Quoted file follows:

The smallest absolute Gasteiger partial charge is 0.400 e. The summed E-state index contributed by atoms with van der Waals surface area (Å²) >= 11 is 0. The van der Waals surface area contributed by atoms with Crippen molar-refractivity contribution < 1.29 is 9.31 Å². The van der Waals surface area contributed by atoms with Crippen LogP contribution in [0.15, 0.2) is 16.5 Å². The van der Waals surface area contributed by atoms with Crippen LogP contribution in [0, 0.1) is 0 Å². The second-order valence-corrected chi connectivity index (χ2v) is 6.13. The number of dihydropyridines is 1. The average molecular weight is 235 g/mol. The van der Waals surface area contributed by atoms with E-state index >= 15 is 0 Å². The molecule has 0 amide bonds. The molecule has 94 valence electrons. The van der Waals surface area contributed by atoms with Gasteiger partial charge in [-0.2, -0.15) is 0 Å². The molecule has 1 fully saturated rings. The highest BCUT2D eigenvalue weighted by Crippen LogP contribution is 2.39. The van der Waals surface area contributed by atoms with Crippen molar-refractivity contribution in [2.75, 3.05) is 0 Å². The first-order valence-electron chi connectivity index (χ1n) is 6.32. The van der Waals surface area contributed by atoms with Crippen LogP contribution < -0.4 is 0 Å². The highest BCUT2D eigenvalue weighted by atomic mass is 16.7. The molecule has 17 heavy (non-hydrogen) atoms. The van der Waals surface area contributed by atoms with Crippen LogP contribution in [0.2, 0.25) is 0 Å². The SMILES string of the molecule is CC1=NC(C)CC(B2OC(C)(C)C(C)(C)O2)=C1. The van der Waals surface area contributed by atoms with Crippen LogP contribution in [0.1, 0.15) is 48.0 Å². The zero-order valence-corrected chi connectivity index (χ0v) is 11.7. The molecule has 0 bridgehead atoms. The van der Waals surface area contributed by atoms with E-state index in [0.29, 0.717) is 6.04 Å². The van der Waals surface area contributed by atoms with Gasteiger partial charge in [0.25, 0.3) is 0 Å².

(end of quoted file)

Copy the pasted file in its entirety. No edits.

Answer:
The smallest absolute Gasteiger partial charge is 0.400 e. The summed E-state index contributed by atoms with van der Waals surface area (Å²) >= 11 is 0. The van der Waals surface area contributed by atoms with Crippen molar-refractivity contribution < 1.29 is 9.31 Å². The van der Waals surface area contributed by atoms with Crippen LogP contribution in [0.15, 0.2) is 16.5 Å². The van der Waals surface area contributed by atoms with Crippen LogP contribution in [0, 0.1) is 0 Å². The second-order valence-corrected chi connectivity index (χ2v) is 6.13. The number of dihydropyridines is 1. The average molecular weight is 235 g/mol. The van der Waals surface area contributed by atoms with E-state index >= 15 is 0 Å². The molecule has 0 amide bonds. The molecule has 94 valence electrons. The van der Waals surface area contributed by atoms with Gasteiger partial charge in [-0.2, -0.15) is 0 Å². The molecule has 1 fully saturated rings. The highest BCUT2D eigenvalue weighted by Crippen LogP contribution is 2.39. The van der Waals surface area contributed by atoms with Crippen molar-refractivity contribution in [2.75, 3.05) is 0 Å². The first-order valence-electron chi connectivity index (χ1n) is 6.32. The van der Waals surface area contributed by atoms with Crippen LogP contribution < -0.4 is 0 Å². The highest BCUT2D eigenvalue weighted by atomic mass is 16.7. The molecule has 17 heavy (non-hydrogen) atoms. The van der Waals surface area contributed by atoms with Crippen LogP contribution in [0.2, 0.25) is 0 Å². The SMILES string of the molecule is CC1=NC(C)CC(B2OC(C)(C)C(C)(C)O2)=C1. The van der Waals surface area contributed by atoms with Crippen LogP contribution in [0.1, 0.15) is 48.0 Å². The zero-order valence-corrected chi connectivity index (χ0v) is 11.7. The molecule has 0 bridgehead atoms. The van der Waals surface area contributed by atoms with E-state index in [0.29, 0.717) is 6.04 Å². The van der Waals surface area contributed by atoms with Gasteiger partial charge in [0.25, 0.3) is 0 Å².